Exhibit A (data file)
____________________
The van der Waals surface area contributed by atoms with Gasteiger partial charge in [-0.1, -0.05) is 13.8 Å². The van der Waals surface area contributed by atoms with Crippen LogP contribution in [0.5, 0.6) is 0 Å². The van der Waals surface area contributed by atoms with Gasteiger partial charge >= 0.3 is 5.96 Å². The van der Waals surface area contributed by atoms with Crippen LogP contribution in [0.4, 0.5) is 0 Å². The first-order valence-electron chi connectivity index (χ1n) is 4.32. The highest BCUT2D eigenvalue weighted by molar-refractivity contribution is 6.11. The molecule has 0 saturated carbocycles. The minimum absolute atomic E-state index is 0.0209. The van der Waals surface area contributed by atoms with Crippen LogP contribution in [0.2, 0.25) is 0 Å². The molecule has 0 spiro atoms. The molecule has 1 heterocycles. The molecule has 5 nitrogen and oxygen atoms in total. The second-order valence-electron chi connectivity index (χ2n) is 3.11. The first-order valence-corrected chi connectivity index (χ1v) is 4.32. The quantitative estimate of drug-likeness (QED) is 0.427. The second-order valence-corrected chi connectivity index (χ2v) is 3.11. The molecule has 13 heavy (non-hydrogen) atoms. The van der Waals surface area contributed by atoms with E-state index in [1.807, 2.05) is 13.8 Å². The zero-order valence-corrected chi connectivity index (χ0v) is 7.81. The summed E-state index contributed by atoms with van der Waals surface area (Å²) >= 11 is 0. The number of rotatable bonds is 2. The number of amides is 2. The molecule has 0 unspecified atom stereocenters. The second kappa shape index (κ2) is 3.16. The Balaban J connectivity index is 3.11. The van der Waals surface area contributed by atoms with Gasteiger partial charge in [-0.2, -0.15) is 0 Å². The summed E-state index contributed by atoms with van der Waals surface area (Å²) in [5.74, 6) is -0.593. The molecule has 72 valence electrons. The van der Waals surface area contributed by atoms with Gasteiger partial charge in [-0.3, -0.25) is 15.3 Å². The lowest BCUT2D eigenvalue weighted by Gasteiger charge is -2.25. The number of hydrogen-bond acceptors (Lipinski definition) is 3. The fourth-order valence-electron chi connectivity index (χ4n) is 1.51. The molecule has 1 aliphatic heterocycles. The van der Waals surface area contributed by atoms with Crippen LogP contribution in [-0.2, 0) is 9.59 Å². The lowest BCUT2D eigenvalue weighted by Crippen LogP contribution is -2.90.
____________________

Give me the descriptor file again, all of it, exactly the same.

The van der Waals surface area contributed by atoms with Gasteiger partial charge in [-0.1, -0.05) is 13.8 Å². The van der Waals surface area contributed by atoms with Crippen LogP contribution in [0.5, 0.6) is 0 Å². The van der Waals surface area contributed by atoms with Gasteiger partial charge >= 0.3 is 5.96 Å². The van der Waals surface area contributed by atoms with Crippen LogP contribution in [0.4, 0.5) is 0 Å². The first-order valence-electron chi connectivity index (χ1n) is 4.32. The highest BCUT2D eigenvalue weighted by molar-refractivity contribution is 6.11. The molecule has 0 saturated carbocycles. The minimum absolute atomic E-state index is 0.0209. The van der Waals surface area contributed by atoms with Crippen LogP contribution in [0.2, 0.25) is 0 Å². The molecule has 0 spiro atoms. The molecule has 1 heterocycles. The molecule has 5 nitrogen and oxygen atoms in total. The second-order valence-electron chi connectivity index (χ2n) is 3.11. The first-order valence-corrected chi connectivity index (χ1v) is 4.32. The quantitative estimate of drug-likeness (QED) is 0.427. The second-order valence-corrected chi connectivity index (χ2v) is 3.11. The molecule has 13 heavy (non-hydrogen) atoms. The van der Waals surface area contributed by atoms with E-state index in [1.807, 2.05) is 13.8 Å². The zero-order valence-corrected chi connectivity index (χ0v) is 7.81. The summed E-state index contributed by atoms with van der Waals surface area (Å²) >= 11 is 0. The number of rotatable bonds is 2. The number of amides is 2. The molecule has 0 unspecified atom stereocenters. The second kappa shape index (κ2) is 3.16. The Balaban J connectivity index is 3.11. The van der Waals surface area contributed by atoms with Gasteiger partial charge in [-0.2, -0.15) is 0 Å². The summed E-state index contributed by atoms with van der Waals surface area (Å²) in [5.74, 6) is -0.593. The molecule has 72 valence electrons. The van der Waals surface area contributed by atoms with Gasteiger partial charge in [-0.3, -0.25) is 15.3 Å². The lowest BCUT2D eigenvalue weighted by Gasteiger charge is -2.25. The number of hydrogen-bond acceptors (Lipinski definition) is 3. The fourth-order valence-electron chi connectivity index (χ4n) is 1.51. The molecule has 1 aliphatic heterocycles. The van der Waals surface area contributed by atoms with Crippen LogP contribution in [-0.2, 0) is 9.59 Å². The lowest BCUT2D eigenvalue weighted by Crippen LogP contribution is -2.90.